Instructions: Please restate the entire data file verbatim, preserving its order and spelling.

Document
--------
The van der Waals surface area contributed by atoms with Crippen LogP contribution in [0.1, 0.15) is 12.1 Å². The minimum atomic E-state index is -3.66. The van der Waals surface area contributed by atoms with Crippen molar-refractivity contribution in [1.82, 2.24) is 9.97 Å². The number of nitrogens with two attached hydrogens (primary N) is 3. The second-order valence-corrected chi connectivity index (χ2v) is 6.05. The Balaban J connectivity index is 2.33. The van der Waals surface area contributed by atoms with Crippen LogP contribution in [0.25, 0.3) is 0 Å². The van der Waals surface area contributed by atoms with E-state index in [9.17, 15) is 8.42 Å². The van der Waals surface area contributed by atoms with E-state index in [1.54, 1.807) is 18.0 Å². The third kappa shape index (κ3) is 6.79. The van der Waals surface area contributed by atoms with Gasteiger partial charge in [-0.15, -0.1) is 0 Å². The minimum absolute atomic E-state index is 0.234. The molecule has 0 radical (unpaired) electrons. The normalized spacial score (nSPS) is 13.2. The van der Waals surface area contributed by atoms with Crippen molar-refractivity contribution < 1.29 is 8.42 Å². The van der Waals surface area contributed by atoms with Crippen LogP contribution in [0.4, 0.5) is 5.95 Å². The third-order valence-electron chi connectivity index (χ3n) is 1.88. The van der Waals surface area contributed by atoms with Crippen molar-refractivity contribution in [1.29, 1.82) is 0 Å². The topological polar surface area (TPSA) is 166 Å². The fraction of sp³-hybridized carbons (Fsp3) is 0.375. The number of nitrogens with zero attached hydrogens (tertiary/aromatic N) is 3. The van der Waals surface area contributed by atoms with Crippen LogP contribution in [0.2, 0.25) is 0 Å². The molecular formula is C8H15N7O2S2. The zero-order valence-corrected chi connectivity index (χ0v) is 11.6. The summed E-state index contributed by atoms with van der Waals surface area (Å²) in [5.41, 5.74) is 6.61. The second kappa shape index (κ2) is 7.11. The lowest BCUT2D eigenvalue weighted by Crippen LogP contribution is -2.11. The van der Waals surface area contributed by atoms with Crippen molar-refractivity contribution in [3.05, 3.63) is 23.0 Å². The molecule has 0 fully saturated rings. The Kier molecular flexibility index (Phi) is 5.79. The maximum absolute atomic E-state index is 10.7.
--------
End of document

The van der Waals surface area contributed by atoms with Crippen LogP contribution in [0.1, 0.15) is 12.1 Å². The minimum atomic E-state index is -3.66. The van der Waals surface area contributed by atoms with Crippen molar-refractivity contribution in [1.82, 2.24) is 9.97 Å². The number of nitrogens with two attached hydrogens (primary N) is 3. The second-order valence-corrected chi connectivity index (χ2v) is 6.05. The Balaban J connectivity index is 2.33. The van der Waals surface area contributed by atoms with Crippen LogP contribution in [0.25, 0.3) is 0 Å². The van der Waals surface area contributed by atoms with E-state index in [9.17, 15) is 8.42 Å². The van der Waals surface area contributed by atoms with E-state index in [1.54, 1.807) is 18.0 Å². The third kappa shape index (κ3) is 6.79. The van der Waals surface area contributed by atoms with Gasteiger partial charge in [-0.15, -0.1) is 0 Å². The minimum absolute atomic E-state index is 0.234. The molecule has 0 radical (unpaired) electrons. The normalized spacial score (nSPS) is 13.2. The van der Waals surface area contributed by atoms with Crippen molar-refractivity contribution < 1.29 is 8.42 Å². The van der Waals surface area contributed by atoms with Crippen LogP contribution in [0.4, 0.5) is 5.95 Å². The third-order valence-electron chi connectivity index (χ3n) is 1.88. The van der Waals surface area contributed by atoms with Crippen molar-refractivity contribution in [1.29, 1.82) is 0 Å². The topological polar surface area (TPSA) is 166 Å². The fraction of sp³-hybridized carbons (Fsp3) is 0.375. The number of nitrogens with zero attached hydrogens (tertiary/aromatic N) is 3. The van der Waals surface area contributed by atoms with Crippen LogP contribution in [0.2, 0.25) is 0 Å². The molecular formula is C8H15N7O2S2. The zero-order valence-corrected chi connectivity index (χ0v) is 11.6. The summed E-state index contributed by atoms with van der Waals surface area (Å²) in [5.41, 5.74) is 6.61. The second kappa shape index (κ2) is 7.11. The lowest BCUT2D eigenvalue weighted by Crippen LogP contribution is -2.11. The van der Waals surface area contributed by atoms with Crippen molar-refractivity contribution in [3.05, 3.63) is 23.0 Å². The molecule has 0 fully saturated rings. The Kier molecular flexibility index (Phi) is 5.79. The maximum absolute atomic E-state index is 10.7.